Return of the SHO
  • Return of the SHO
  • The 2010 Ford Taurus SHO isn't exactly what I had in mind all these years while waiting for Ford to realize its mistake and bring back the Super High Output Taurus. It's too big, its brakes suck, and there's no manual transmission available. That extra spark of magic that made the original so special is somehow just missing. All the same, I'm thankful that the SHO is back in showrooms and hoping Ford has some improvements planned that will make me more thankful next year.

    - John Neff
Wagon Redux
  • Wagon Redux
  • Call it some kind of twisted automotive fetish, but I've always been a sucker for a wagon. Long out of favor with American buyers, it's heartening to see this segment returning to prominence with entries in just about every segment. Not crossovers either, but proper extended roof sedans with a gate out back. Although my weakness, the Dodge Magnum, hasn't faired well during this renaissance, there are still plenty of enthusiast options from Audi, BMW, Cadillac, Saab, Subaru, Volkswagen and even Acura coming next year.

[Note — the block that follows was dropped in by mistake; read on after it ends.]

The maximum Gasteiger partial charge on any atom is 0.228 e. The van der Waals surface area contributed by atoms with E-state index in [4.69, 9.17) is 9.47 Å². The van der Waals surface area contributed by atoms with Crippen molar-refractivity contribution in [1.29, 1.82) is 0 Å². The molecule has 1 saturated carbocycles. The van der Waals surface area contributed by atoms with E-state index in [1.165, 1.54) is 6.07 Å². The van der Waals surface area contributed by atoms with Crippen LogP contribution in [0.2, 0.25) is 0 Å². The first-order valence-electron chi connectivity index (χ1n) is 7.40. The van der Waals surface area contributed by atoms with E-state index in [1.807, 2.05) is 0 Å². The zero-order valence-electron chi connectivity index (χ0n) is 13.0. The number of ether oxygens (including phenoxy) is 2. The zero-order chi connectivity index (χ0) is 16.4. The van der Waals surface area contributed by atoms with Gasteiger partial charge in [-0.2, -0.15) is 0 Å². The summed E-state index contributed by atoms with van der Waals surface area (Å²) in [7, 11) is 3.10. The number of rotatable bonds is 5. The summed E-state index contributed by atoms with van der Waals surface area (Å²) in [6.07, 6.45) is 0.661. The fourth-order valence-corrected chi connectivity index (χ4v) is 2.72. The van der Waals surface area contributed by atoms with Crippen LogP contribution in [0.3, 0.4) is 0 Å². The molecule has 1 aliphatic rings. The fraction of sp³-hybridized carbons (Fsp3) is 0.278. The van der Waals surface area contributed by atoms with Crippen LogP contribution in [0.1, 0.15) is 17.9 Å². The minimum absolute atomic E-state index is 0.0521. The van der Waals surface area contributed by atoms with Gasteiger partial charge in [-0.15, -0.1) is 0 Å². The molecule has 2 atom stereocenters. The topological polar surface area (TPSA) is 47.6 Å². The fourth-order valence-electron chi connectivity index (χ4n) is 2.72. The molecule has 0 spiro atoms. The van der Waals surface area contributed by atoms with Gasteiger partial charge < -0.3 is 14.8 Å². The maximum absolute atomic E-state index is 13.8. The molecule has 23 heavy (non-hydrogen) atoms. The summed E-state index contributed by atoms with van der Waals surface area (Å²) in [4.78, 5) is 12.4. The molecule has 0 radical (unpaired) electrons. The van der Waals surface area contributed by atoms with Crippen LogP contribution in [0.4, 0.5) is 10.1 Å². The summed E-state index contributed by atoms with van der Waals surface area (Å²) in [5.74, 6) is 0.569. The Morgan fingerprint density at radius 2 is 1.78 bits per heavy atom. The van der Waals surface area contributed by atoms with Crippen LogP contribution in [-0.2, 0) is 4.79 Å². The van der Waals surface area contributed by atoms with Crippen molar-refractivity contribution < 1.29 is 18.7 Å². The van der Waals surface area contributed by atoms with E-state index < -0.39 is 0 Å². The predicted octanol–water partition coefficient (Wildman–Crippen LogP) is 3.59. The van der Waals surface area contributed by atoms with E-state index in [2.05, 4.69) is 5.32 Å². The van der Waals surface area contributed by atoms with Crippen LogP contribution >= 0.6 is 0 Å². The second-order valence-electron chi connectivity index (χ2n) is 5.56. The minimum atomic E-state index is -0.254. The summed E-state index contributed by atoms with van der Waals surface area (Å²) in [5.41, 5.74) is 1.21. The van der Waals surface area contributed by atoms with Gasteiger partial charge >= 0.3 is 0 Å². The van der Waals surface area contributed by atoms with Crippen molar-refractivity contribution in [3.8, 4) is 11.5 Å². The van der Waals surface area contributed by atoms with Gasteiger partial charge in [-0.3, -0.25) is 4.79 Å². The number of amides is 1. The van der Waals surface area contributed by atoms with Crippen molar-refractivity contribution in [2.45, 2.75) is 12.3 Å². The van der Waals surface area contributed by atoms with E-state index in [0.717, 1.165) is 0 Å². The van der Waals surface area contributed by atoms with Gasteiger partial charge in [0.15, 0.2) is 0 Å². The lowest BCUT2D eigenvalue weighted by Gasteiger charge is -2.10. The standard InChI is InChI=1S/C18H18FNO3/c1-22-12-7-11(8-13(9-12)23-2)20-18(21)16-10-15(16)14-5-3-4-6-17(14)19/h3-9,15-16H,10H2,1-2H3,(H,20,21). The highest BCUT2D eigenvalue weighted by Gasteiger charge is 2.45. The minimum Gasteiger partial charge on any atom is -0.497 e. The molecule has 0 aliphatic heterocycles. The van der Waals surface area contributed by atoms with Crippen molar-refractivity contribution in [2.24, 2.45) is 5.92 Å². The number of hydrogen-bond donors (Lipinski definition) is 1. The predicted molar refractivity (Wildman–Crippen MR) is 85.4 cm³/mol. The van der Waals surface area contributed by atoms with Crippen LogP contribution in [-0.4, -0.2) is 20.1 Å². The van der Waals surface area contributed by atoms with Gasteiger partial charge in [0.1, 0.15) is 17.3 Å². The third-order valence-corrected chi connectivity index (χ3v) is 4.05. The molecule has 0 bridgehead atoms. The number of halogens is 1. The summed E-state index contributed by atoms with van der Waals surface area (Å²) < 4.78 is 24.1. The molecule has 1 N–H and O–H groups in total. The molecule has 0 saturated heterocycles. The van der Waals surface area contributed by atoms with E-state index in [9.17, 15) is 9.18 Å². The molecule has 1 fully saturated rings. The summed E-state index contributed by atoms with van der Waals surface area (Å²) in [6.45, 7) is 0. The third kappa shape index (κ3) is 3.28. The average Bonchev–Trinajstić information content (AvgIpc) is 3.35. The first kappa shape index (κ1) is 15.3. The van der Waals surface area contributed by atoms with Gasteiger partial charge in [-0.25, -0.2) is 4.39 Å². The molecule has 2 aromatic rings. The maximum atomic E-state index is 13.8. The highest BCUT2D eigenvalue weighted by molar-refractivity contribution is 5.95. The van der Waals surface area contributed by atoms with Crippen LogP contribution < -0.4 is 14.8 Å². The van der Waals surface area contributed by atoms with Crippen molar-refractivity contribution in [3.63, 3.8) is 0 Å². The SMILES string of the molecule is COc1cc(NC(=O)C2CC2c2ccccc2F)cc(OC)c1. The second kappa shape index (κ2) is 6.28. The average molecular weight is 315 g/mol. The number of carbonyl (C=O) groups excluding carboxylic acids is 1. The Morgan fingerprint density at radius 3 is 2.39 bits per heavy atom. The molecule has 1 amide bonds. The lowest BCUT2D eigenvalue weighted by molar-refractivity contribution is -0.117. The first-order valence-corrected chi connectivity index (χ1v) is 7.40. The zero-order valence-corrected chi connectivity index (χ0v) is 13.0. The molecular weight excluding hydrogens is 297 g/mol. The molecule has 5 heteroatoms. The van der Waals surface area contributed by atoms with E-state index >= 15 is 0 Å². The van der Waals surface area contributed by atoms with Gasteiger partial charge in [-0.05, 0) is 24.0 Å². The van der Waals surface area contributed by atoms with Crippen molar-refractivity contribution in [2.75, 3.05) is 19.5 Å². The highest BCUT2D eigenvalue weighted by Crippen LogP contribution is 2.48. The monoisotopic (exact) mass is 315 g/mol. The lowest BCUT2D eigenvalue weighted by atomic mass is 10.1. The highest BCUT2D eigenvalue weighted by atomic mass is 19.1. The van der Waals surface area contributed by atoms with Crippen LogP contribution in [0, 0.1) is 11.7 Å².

- Frank Filipponio
Retirement Plan Shattering Depreciation!
  • Retirement Plan Shattering Depreciation!
  • 2009 has been rough. While maybe not the Great Depression 2.0 some pundits were predicting, both General Motors and Chrysler went belly up costing stockholders untold kazillions, and odds are your 401k lost 70% of it's value -– assuming you didn't cash it out to pay your iPhone bill. But do not fret car lovers, as bargains are everywhere! One team just brought a 1995 Mercedes-Benz S600 Coupe to the 24 Hours of LeMons. A car that cost $133,000 new 14 years ago was snatched up for $1,000! More realistically, E46 M3s, Corvette C5 Z06s and W12 VW Phaetons are simply yours for the taking. 2010 will be forever known as the year of "Or Best Offer!"

    - Jonny Lieberman